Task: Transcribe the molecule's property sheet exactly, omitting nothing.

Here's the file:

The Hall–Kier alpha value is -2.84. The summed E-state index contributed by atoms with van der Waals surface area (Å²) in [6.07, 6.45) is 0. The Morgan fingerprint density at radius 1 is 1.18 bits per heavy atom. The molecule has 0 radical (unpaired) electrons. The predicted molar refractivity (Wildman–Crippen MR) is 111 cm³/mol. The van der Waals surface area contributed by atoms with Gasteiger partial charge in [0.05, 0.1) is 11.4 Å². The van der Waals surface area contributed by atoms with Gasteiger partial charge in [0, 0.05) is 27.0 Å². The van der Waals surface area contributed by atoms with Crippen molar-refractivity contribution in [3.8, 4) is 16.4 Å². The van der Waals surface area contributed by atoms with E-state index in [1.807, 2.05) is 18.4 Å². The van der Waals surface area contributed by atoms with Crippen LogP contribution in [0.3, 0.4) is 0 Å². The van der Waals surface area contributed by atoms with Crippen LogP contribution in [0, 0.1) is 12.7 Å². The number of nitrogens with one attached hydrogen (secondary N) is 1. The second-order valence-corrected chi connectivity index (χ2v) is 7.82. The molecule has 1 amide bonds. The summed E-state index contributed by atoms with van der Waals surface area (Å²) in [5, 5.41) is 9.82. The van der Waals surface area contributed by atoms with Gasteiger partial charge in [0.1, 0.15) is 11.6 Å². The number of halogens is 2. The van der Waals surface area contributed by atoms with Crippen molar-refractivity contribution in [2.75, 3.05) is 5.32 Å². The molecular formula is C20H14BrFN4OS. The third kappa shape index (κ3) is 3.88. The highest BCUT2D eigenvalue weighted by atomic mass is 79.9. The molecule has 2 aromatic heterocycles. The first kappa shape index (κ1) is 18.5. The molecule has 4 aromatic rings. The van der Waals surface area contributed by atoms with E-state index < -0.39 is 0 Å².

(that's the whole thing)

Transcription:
The Hall–Kier alpha value is -2.84. The summed E-state index contributed by atoms with van der Waals surface area (Å²) in [6.07, 6.45) is 0. The Morgan fingerprint density at radius 1 is 1.18 bits per heavy atom. The molecule has 0 radical (unpaired) electrons. The predicted molar refractivity (Wildman–Crippen MR) is 111 cm³/mol. The van der Waals surface area contributed by atoms with Gasteiger partial charge in [0.05, 0.1) is 11.4 Å². The van der Waals surface area contributed by atoms with Gasteiger partial charge in [0, 0.05) is 27.0 Å². The van der Waals surface area contributed by atoms with Crippen molar-refractivity contribution in [3.8, 4) is 16.4 Å². The van der Waals surface area contributed by atoms with E-state index in [1.807, 2.05) is 18.4 Å². The van der Waals surface area contributed by atoms with Crippen LogP contribution in [0.3, 0.4) is 0 Å². The van der Waals surface area contributed by atoms with Crippen LogP contribution in [0, 0.1) is 12.7 Å². The number of nitrogens with one attached hydrogen (secondary N) is 1. The second-order valence-corrected chi connectivity index (χ2v) is 7.82. The molecule has 1 amide bonds. The summed E-state index contributed by atoms with van der Waals surface area (Å²) in [5, 5.41) is 9.82. The van der Waals surface area contributed by atoms with Gasteiger partial charge in [0.1, 0.15) is 11.6 Å². The number of halogens is 2. The van der Waals surface area contributed by atoms with Crippen molar-refractivity contribution in [2.75, 3.05) is 5.32 Å². The molecular formula is C20H14BrFN4OS. The third kappa shape index (κ3) is 3.88. The highest BCUT2D eigenvalue weighted by atomic mass is 79.9. The molecule has 2 aromatic heterocycles. The first kappa shape index (κ1) is 18.5. The molecule has 4 aromatic rings. The van der Waals surface area contributed by atoms with E-state index < -0.39 is 0 Å².